GTO Engineering recently unveiled some design sketches of its latest offering. Affectionately called the Moderna, it resembles a certain vintage Ferrari that fetched upwards of $48-million at an RM Sotheby’s auction in 2018.
Yes, we’re talking about the magnificent 1962 Ferrari 250 GTO. However, this isn’t GTO Engineering’s first attempt in reviving a classic Ferrari. The British automaker debuted the 250 SWB Revival last summer. Now, that car was based on the styling and mechanicals of a Ferrari 250 GT SWB, but GTO Engineering wanted something more for its newest Moderna.
“We’ve learnt from building the 250 SWB Revival, and working on a range of Ferraris, that a car’s weight and engine are two of the key ingredients to make a good sports car,” said Mark Lyon, founder of GTO Engineering. “We knew the new car should be under a ton and powered by a quad-cam V12, an engine format we’re familiar with and developing in-house.”
Instead of using steel, the Moderna’s body panels will be crafted from carbon-fiber placed atop a bespoke tubular steel chassis to reduce weight. But since classic car aficionados prefer the hefty feel and clunking sound of metal, aluminum will be utilized for the doors and hood, while the chassis sub-frames are also made of aluminum. The car also comes with modern components to improve performance and reliability like the brakes, suspension, and vehicle electronics.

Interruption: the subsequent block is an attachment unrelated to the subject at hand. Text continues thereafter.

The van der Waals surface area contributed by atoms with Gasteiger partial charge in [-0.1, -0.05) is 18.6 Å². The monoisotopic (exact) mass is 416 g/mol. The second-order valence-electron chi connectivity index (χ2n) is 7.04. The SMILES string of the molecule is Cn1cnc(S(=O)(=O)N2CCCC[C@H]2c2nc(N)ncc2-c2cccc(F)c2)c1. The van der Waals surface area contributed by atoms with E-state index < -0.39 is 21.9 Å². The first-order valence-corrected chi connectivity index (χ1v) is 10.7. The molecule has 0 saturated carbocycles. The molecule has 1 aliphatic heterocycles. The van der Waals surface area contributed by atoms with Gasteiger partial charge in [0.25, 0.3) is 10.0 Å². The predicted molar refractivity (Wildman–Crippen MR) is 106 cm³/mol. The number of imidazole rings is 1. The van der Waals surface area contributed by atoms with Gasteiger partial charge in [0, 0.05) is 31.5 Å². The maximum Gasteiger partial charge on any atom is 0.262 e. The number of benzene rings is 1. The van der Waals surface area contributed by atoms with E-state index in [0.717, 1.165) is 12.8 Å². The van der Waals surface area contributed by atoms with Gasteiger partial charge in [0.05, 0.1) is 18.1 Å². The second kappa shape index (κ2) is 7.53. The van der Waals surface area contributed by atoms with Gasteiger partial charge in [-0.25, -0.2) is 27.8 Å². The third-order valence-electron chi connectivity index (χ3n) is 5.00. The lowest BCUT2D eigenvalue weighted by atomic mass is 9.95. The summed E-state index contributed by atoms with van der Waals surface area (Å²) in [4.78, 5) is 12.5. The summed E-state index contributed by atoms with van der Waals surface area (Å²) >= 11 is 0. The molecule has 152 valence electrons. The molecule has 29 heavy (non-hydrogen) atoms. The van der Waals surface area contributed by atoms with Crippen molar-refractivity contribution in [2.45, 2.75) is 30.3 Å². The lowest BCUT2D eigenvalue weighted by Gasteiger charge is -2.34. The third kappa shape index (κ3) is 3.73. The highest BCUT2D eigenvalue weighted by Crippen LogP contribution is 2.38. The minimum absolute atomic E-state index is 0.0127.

The star of the show is, without a doubt, the engine. For the Moderna, only a naturally-aspirated quad-cam V12 engine will do. Clients can choose a 3.0-liter, 3.5-liter, or 4.0-liter unit in various states of tune, but all options are good for 300-plus horsepower. You also get to choose the number of gears in the transmission, and buyers have the final word on the chassis and suspension tuning, as well.
The GTO Engineering Moderna is in the early stages of development, but the automaker claims production will start at the end of next year. And since all Modernas will be exclusively hand-built in the UK, you can expect prices to start at around $1.7-million (£1.3-million) before taxes, which is comparably small money than what a Ferrari 250 GTO will cost at the auction.